The bullish report surprise was that the old-crop corn carryout estimate dropped back below 2 billion bushels. Coming in about 9 percent below the average trade guess, 2024 corn ending stocks were cut against upward revisions made for exports and the feed-and-residual component. The residual was widely expected to fall in order to absorb the higher stocks found on the June report, so the usage increase could be any combination of influences from better than anticipated feed use to the quarterly stocks being counted too high.   It was unfortunately no surprise that the corn and soybean yield estimates were left untouched. The contention with the USDA not changing yields this month is that it seems to be based on discretion rather than statistics. Notes on the USDA balance sheets say that the yield is a "weather-adjusted trend" that assumes "normal summer growing season weather and planting progress." Does that imply the view that weather and planting progress has been "normal" enough this season to not even trigger a fractional change in the output of the statistical model? Last year in July the USDA analysts dropped corn yield "to reflect extreme dryness during June," so we know that they had the framework to incorporate recent weather issues into the production estimates.   The lower than expected old-crop corn carryout helped offset higher acreage that came from the June 28 report. New-crop corn ending stocks were also pulled down by better usage forecasts for exports and the feed-and-residual. 2025 corn ending stocks of 2.097 billion ...
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  • 07/12/2024 Morning Trade Will Be Mostly Positioning for Major Reports from USDA at 11AM
    On the Grains: Grains are giving back yesterday's gains in weaker overnight trade as of 6am. Wheat was the leader yesterday on a mixture of drivers. Production estimates for the EU continue to fall, Argentine wheat is under stress and there was a report that Ukraine had seized a vessel carrying grain Russia had "looted" from Ukraine. That's been an ongoing story but this was the first time Ukraine had actually seized a ship carrying pilfered grain and immediately led to worries Russia would somehow step up disruption of Ukraine's grain shipments.   The big news today, of course will be release of the July Crop Report and WASDE updates at 11am. We had more detail on trade expectations in yesterday's AM report but this morning will focus only on the most market-sensitive numbers: Changes in estimated ending stocks. That's the first number everybody looks at as the balance sheets come out. For U.S. ending stocks, the trade is expecting corn stocks to rise 177 million bu. to 2.279 but the range of guesses is huge, from as low as 2 billion to as high as 2.454.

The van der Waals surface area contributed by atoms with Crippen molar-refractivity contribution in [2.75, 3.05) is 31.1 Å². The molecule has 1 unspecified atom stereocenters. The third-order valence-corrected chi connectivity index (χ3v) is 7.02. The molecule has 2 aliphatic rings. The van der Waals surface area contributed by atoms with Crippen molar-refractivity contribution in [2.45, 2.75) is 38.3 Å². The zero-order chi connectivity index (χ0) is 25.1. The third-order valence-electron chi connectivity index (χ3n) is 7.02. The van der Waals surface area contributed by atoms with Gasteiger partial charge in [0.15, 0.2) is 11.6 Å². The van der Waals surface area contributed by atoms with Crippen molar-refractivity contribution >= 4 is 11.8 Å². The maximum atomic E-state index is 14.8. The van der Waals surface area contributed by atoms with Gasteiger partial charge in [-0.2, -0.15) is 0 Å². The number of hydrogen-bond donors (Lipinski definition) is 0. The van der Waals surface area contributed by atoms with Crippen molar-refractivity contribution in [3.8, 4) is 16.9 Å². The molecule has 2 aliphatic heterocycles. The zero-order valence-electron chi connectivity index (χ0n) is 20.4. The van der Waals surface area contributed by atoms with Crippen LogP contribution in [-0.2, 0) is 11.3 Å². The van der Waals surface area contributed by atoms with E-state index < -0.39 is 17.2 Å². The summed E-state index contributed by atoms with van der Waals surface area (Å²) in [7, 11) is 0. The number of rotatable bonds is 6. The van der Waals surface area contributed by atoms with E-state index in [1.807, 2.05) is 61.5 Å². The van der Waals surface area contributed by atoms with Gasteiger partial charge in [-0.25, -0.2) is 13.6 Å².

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  • Afternoon CommStock Report 07/11/2024 Key-Fob and Other Illusions
    Key-Fob and Other Illusions   I am going to call this a novel as while the story is true some of the specifics rhyme with the actual events to protect anonymity and confidentiality. It is a story about testing out how good your insurance is. It is a story about how vulnerable that we have become to technology when used as a criminal art. It is a story about how we think ourselves and our property to be safe when that can be an illusion.   Let’s dive in. There are a lot of folks in the Midwest who every winter earn the moniker of being “snowbirds” who move south for the cold months migrating back to their Midwest home in the spring. Many are farmers who move back and forth with the seasons. A couple of these snowbirds spent the winter in Arizona. They bring their home computers with them and do their farms records during their winter solstice down South. They started home this spring as usual and took a route through Texas. They decided to split up the drive and spend a night in a motel in San Antonio. After a day’s driving they both got out of their vehicle to stretch their legs to check into the motel. They drive a nice SUV and locked the doors with their key FOB when going into the motel office. When they came back out their SUV was gone. Dumbfounded as to how that could happen so quickly and brazenly in the short ...
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  • 07/11/2024 Today’s Trade Largely “Positioning” in Light of Wide Ranging Estimates for Friday WASDE
    On the Grains Grains are firmer in overnight trade as of 6am. It may well be the heavy pounding they've taken so far this week has adequately discounted the improved weather spun off by Hurricane Beryl and so today we'll have some "evening up" in trade ahead of tomorrow's big reports. The market obviously thinks yield losses tied to flooding in the upper Corn Belt have been overplayed, but ethanol refiners don't. We've seen the national average corn basis climb a penny a day for three straight days and at a Valero plant in Hartley, IA basis jumped 7 cents yesterday alone.   Speaking of board risk, we have the averages and ranges of trade estimates for key metrics in tomorrow's WASDE. Looking first at trade thinking on corn production, the average trade estimate for yield is actually down 6/10ths of a bushel from June, and they range from unchanged to down 3 bushels. However, the higher-than-expected June 1 stocks and June acreage still have production rising by an average guesstimate of 156 million bushels compared to June.